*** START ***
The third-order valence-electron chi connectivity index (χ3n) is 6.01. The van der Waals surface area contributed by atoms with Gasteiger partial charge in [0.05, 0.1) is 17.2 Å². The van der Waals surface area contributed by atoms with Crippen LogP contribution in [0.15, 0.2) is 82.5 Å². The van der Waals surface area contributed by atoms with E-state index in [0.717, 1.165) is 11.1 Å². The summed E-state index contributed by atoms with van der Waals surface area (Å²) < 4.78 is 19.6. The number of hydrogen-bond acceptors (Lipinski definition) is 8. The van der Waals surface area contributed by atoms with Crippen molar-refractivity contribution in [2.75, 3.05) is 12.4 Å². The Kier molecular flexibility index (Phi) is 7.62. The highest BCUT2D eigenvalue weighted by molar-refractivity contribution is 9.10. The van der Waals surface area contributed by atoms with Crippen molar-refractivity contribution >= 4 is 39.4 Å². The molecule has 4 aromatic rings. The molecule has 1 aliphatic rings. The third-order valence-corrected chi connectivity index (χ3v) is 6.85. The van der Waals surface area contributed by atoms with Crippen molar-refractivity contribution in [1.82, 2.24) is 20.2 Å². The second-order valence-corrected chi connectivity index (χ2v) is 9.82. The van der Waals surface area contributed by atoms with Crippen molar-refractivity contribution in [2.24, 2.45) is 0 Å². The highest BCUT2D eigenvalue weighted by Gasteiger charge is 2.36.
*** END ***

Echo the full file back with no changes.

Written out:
The third-order valence-electron chi connectivity index (χ3n) is 6.01. The van der Waals surface area contributed by atoms with Gasteiger partial charge in [0.05, 0.1) is 17.2 Å². The van der Waals surface area contributed by atoms with Crippen LogP contribution in [0.15, 0.2) is 82.5 Å². The van der Waals surface area contributed by atoms with E-state index in [0.717, 1.165) is 11.1 Å². The summed E-state index contributed by atoms with van der Waals surface area (Å²) < 4.78 is 19.6. The number of hydrogen-bond acceptors (Lipinski definition) is 8. The van der Waals surface area contributed by atoms with Crippen molar-refractivity contribution in [2.75, 3.05) is 12.4 Å². The Kier molecular flexibility index (Phi) is 7.62. The highest BCUT2D eigenvalue weighted by molar-refractivity contribution is 9.10. The van der Waals surface area contributed by atoms with Crippen molar-refractivity contribution >= 4 is 39.4 Å². The molecule has 4 aromatic rings. The molecule has 1 aliphatic rings. The third-order valence-corrected chi connectivity index (χ3v) is 6.85. The van der Waals surface area contributed by atoms with Crippen molar-refractivity contribution in [1.82, 2.24) is 20.2 Å². The second-order valence-corrected chi connectivity index (χ2v) is 9.82. The van der Waals surface area contributed by atoms with Crippen molar-refractivity contribution in [2.24, 2.45) is 0 Å². The highest BCUT2D eigenvalue weighted by Gasteiger charge is 2.36.